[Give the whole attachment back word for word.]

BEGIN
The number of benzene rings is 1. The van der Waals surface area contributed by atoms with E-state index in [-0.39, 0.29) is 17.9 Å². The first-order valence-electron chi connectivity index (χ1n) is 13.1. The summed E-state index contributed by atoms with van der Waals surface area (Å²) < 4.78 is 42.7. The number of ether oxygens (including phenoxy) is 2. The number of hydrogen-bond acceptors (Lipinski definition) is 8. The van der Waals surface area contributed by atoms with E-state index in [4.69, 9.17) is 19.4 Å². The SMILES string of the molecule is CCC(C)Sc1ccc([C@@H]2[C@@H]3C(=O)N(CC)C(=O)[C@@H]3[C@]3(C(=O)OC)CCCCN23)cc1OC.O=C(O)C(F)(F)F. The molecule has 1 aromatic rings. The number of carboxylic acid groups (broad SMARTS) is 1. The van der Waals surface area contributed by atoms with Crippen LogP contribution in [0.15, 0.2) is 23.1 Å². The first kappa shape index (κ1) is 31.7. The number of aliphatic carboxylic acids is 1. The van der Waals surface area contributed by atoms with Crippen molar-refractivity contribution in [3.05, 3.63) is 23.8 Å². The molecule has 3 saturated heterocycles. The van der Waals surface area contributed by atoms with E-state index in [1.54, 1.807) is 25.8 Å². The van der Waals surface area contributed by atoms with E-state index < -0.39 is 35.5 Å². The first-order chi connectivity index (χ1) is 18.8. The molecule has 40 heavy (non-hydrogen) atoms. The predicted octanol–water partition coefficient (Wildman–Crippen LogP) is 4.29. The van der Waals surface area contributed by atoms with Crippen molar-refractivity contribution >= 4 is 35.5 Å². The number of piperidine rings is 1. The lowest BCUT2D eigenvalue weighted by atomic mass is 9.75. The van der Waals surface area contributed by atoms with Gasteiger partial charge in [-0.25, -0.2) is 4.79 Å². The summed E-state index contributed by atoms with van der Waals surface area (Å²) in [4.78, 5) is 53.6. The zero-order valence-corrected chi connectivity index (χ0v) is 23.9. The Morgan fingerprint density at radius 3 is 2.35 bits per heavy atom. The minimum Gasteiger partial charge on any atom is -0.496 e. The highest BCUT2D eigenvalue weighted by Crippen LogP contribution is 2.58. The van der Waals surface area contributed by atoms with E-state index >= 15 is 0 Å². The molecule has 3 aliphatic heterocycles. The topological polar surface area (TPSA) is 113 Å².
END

The number of benzene rings is 1. The van der Waals surface area contributed by atoms with E-state index in [-0.39, 0.29) is 17.9 Å². The first-order valence-electron chi connectivity index (χ1n) is 13.1. The summed E-state index contributed by atoms with van der Waals surface area (Å²) < 4.78 is 42.7. The number of ether oxygens (including phenoxy) is 2. The number of hydrogen-bond acceptors (Lipinski definition) is 8. The van der Waals surface area contributed by atoms with E-state index in [4.69, 9.17) is 19.4 Å². The SMILES string of the molecule is CCC(C)Sc1ccc([C@@H]2[C@@H]3C(=O)N(CC)C(=O)[C@@H]3[C@]3(C(=O)OC)CCCCN23)cc1OC.O=C(O)C(F)(F)F. The molecule has 1 aromatic rings. The number of carboxylic acid groups (broad SMARTS) is 1. The van der Waals surface area contributed by atoms with Crippen LogP contribution in [0.15, 0.2) is 23.1 Å². The first kappa shape index (κ1) is 31.7. The number of aliphatic carboxylic acids is 1. The van der Waals surface area contributed by atoms with Crippen molar-refractivity contribution in [3.05, 3.63) is 23.8 Å². The molecule has 3 saturated heterocycles. The van der Waals surface area contributed by atoms with E-state index in [1.54, 1.807) is 25.8 Å². The van der Waals surface area contributed by atoms with E-state index < -0.39 is 35.5 Å². The first-order chi connectivity index (χ1) is 18.8. The molecule has 40 heavy (non-hydrogen) atoms. The predicted octanol–water partition coefficient (Wildman–Crippen LogP) is 4.29. The van der Waals surface area contributed by atoms with Crippen molar-refractivity contribution >= 4 is 35.5 Å². The number of piperidine rings is 1. The lowest BCUT2D eigenvalue weighted by atomic mass is 9.75. The van der Waals surface area contributed by atoms with Gasteiger partial charge in [-0.25, -0.2) is 4.79 Å². The summed E-state index contributed by atoms with van der Waals surface area (Å²) in [4.78, 5) is 53.6. The zero-order valence-corrected chi connectivity index (χ0v) is 23.9. The Morgan fingerprint density at radius 3 is 2.35 bits per heavy atom. The minimum Gasteiger partial charge on any atom is -0.496 e. The highest BCUT2D eigenvalue weighted by Crippen LogP contribution is 2.58. The van der Waals surface area contributed by atoms with E-state index >= 15 is 0 Å². The molecule has 3 aliphatic heterocycles. The topological polar surface area (TPSA) is 113 Å².